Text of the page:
Rating: 3 stars
I had a life anyone would kill for.
Then someone did.
The worst part of being dead is that there’s nothing left to live for. No more kisses. No more secrets. No more gossip. It’s enough to kill a girl all over again. But I’m about to get something no one else does–an encore performance, thanks to Emma, the long-lost twin sister I never even got to meet.
Now Emma’s desperate to know what happened to me. And the only way to figure it out is to be me–to slip into my old life and piece it all together. But can she laugh at inside jokes with my best friends? Convince my boyfriend she’s the girl he fell in love with? Pretend to be a happy, care-free daughter when she hugs my parents goodnight? And can she keep up the charade, even after she realizes my murderer is watching her every move?
From Sara Shepard, the #1 New York Times bestselling author of the Pretty Little Liars books, comes a riveting new series about secrets, lies, and killer consequences.
Let the lying game begin.
This book is an interesting read, good at keeping the reader guessing at every turn. However, I sometimes found the storyline to be completely unrealistic and silly due to the nature of these characters and their lives.
The main storyline of this book is about a girl named Emma, whose twin sister Sutton is dead. Emma knows completely nothing about her and doesn’t even know she has a twin until one day she sees a video of a girl being choked on the internet. She then searches for her sister, hoping to meet with her and maybe become a family. Instead, she finds herself having to take her sister’s place if she wants to live, quickly realizing there’s more to her twin than she realizes. Meanwhile, Sutton is watching all of this unfold and there’s nothing she can do to interfere. Her memories of her family and friends are completely blank and there’s nothing she can do to fill in the pieces and help Emma find her killer.
What I enjoyed about this story was the dynamic between the sisters. Emma grew up in a completely different environment than Sutton, yet seems to be the one who truly has her head on her shoulders. Yet, Sutton is the one who had a much better life, but from what the reader learns of her character she isn’t really that great of a person. But you sympathize with her anyway because she’s dead and doesn’t remember what she was like when she was alive. I find it interesting that they have these two different dynamics because the reader is given the chance to see a different side of Sutton’s character. I also found myself emphasizing with Emma too because she’s put in a difficult predicament. She’s always wanted a family, yet the one time she’s given that opportunity is snatched away from her with the discovery that her twin sister is dead. Instead of spending time with her twin getting to know her better, she’s busy trying to find her killer. You sympathize with her because you want things in her life to go right for once.
I also enjoyed this read because of Sutton’s perspective. She’s dead, yet she’s with Emma the whole time, trying to help find her killer. She can’t talk to Emma or communicate with her in any way, but is able to follow her around and see everything she does. I found it interesting that they had her character like this because they made her different than when she was alive. I also feel like it adds more to the story, because it feels like there’s something she’s not telling you. At the same time, I find it too convenient that she doesn’t remember anything. I know she’s dead and that probably has her memory wiped clean. But I feel like she has so many secrets already that I wouldn’t be too surprised about her lying either.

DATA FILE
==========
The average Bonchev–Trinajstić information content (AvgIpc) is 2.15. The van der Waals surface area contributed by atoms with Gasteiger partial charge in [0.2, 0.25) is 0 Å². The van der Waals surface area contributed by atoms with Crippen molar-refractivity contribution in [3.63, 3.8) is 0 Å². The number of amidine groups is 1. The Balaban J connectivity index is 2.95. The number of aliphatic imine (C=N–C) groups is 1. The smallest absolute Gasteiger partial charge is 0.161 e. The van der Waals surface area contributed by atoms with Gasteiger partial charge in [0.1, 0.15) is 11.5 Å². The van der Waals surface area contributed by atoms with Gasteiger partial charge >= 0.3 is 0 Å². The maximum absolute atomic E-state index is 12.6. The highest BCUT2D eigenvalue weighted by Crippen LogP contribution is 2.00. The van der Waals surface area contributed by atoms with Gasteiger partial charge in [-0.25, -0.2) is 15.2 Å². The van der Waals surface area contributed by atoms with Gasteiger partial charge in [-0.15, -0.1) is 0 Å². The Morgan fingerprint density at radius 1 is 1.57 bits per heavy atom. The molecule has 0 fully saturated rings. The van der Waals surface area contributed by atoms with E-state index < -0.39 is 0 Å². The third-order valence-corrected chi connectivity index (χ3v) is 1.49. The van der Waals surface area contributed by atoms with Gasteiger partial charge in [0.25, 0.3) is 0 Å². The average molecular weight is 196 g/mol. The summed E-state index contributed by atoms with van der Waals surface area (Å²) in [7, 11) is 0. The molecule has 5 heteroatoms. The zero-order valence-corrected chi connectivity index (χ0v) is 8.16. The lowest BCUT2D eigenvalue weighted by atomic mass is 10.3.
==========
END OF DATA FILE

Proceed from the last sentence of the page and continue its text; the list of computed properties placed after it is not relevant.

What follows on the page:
However, while the mystery surrounding Sutton’s death makes for an interesting read, there are some things with The Lying Game I just don’t like. For one, I feel like Sutton’s character is a cliché. The popular girl dying just seems like something that happens in a lot of novels. Especially when it’s a popular girl who acts like a complete bitch, both towards her friends and those she’s not close with. I know it’s done with the purpose of making it that much harder to find her killer, since even her own friends could’ve done it, but to me it’s a really silly way to go about this story. It makes it harder for the reader to sympathize with her death and enjoy the story because even her friends become a cliché too.
And I think they are because I’m surprised they haven’t figured out Emma yet. I think that’s one of the things I find unrealistic about this story, because Sutton is their friend. So they should be able to tell Emma doesn’t act like her even though they’re twins. Then again, if they’re responsible for her death, they wouldn’t act any differently. But I still find it hard that if they aren’t involved they don’t notice her acting differently than usual. Especially with the amount of time they’ve been friends with each other.
Either way, The Lying Game is an interesting read. While I don’t know if I’ll stick with the series completely, I want to try and give it a chance by reading the second book and see.